We spend just as much time preparing our first-team offense as our second team offense, due to our High-Rep system. The purpose of the High-Rep system is to perform high-quality repetitions at an extremely fast pace. This has allowed us to develop our players more effectively over the years. The system allows our first and second teams to maximize the number of repetitions that they get throughout the week and ultimately throughout the season. It closely simulates game-tempo and forces the players to push through adverse situations. It conditions the players physically and mentally and requires every player to lock-in and focus on every task. The High-Rep system has allowed us to get (9-10) reps every (5) minutes. Most teams probably get (1) rep every (40-45) seconds, that is a total of (7) reps in a (5) minute period. Over the course of a week, that could mean (27) more reps per first and second team over an opponent, and over (270) more repetitions over the course of a ten-week schedule. This system is largely the reason for our sustained success and developing our players for future opportunities.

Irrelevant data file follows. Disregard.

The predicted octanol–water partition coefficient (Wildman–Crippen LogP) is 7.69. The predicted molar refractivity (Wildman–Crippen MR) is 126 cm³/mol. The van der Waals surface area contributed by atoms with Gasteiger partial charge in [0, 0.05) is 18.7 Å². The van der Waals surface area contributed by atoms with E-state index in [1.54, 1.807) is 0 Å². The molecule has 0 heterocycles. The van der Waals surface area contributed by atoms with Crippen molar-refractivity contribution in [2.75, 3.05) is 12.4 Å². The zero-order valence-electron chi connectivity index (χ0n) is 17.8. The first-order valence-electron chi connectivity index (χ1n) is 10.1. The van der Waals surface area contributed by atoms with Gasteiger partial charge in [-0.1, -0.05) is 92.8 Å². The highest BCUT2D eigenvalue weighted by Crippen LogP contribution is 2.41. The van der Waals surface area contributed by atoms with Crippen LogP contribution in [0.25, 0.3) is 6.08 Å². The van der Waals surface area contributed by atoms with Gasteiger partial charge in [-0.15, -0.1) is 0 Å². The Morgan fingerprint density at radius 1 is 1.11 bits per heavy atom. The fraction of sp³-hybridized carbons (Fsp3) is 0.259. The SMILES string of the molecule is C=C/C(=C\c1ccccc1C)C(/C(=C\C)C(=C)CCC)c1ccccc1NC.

Control the Speed of the Game

We are a No-Huddle up-tempo offense that utilizes a variety of tempos to take advantage of the defense. There are three basic tempos we use to control the speed of the game:

  1. Sonic Tempo
  2. Look Tempo
  3. Movement Tempo